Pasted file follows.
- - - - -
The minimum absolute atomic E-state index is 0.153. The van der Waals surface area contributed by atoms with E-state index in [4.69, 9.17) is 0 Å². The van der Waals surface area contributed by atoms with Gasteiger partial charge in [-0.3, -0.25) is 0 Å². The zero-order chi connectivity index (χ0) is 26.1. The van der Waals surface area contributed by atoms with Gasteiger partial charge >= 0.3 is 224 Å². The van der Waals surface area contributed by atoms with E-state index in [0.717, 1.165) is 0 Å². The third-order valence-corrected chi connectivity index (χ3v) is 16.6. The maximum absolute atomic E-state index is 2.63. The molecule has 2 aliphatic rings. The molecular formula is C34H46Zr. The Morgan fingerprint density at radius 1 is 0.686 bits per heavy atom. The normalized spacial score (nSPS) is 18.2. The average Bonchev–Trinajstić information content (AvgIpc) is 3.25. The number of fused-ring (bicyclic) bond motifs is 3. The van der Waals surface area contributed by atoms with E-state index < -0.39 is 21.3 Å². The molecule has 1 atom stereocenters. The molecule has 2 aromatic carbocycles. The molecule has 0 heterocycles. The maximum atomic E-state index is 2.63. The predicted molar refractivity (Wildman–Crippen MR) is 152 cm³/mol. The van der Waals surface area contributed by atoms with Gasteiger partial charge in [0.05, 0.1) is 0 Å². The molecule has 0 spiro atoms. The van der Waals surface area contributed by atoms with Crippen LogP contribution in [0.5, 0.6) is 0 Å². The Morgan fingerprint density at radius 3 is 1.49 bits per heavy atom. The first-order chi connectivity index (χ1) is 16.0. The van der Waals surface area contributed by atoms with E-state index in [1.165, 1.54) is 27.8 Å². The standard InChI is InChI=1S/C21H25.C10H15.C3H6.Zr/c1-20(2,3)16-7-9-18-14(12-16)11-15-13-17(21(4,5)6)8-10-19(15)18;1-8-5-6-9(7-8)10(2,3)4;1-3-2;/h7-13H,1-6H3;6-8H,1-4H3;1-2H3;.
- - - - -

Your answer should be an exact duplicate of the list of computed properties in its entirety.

The minimum absolute atomic E-state index is 0.153. The van der Waals surface area contributed by atoms with E-state index in [4.69, 9.17) is 0 Å². The van der Waals surface area contributed by atoms with Gasteiger partial charge in [-0.3, -0.25) is 0 Å². The zero-order chi connectivity index (χ0) is 26.1. The van der Waals surface area contributed by atoms with Gasteiger partial charge >= 0.3 is 224 Å². The van der Waals surface area contributed by atoms with E-state index in [0.717, 1.165) is 0 Å². The third-order valence-corrected chi connectivity index (χ3v) is 16.6. The maximum absolute atomic E-state index is 2.63. The molecule has 2 aliphatic rings. The molecular formula is C34H46Zr. The Morgan fingerprint density at radius 1 is 0.686 bits per heavy atom. The normalized spacial score (nSPS) is 18.2. The average Bonchev–Trinajstić information content (AvgIpc) is 3.25. The number of fused-ring (bicyclic) bond motifs is 3. The van der Waals surface area contributed by atoms with E-state index < -0.39 is 21.3 Å². The molecule has 1 atom stereocenters. The molecule has 2 aromatic carbocycles. The molecule has 0 heterocycles. The maximum atomic E-state index is 2.63. The predicted molar refractivity (Wildman–Crippen MR) is 152 cm³/mol. The van der Waals surface area contributed by atoms with Gasteiger partial charge in [0.05, 0.1) is 0 Å². The molecule has 0 spiro atoms. The van der Waals surface area contributed by atoms with Crippen LogP contribution in [0.5, 0.6) is 0 Å². The Morgan fingerprint density at radius 3 is 1.49 bits per heavy atom. The first-order chi connectivity index (χ1) is 16.0. The van der Waals surface area contributed by atoms with E-state index in [1.165, 1.54) is 27.8 Å². The standard InChI is InChI=1S/C21H25.C10H15.C3H6.Zr/c1-20(2,3)16-7-9-18-14(12-16)11-15-13-17(21(4,5)6)8-10-19(15)18;1-8-5-6-9(7-8)10(2,3)4;1-3-2;/h7-13H,1-6H3;6-8H,1-4H3;1-2H3;.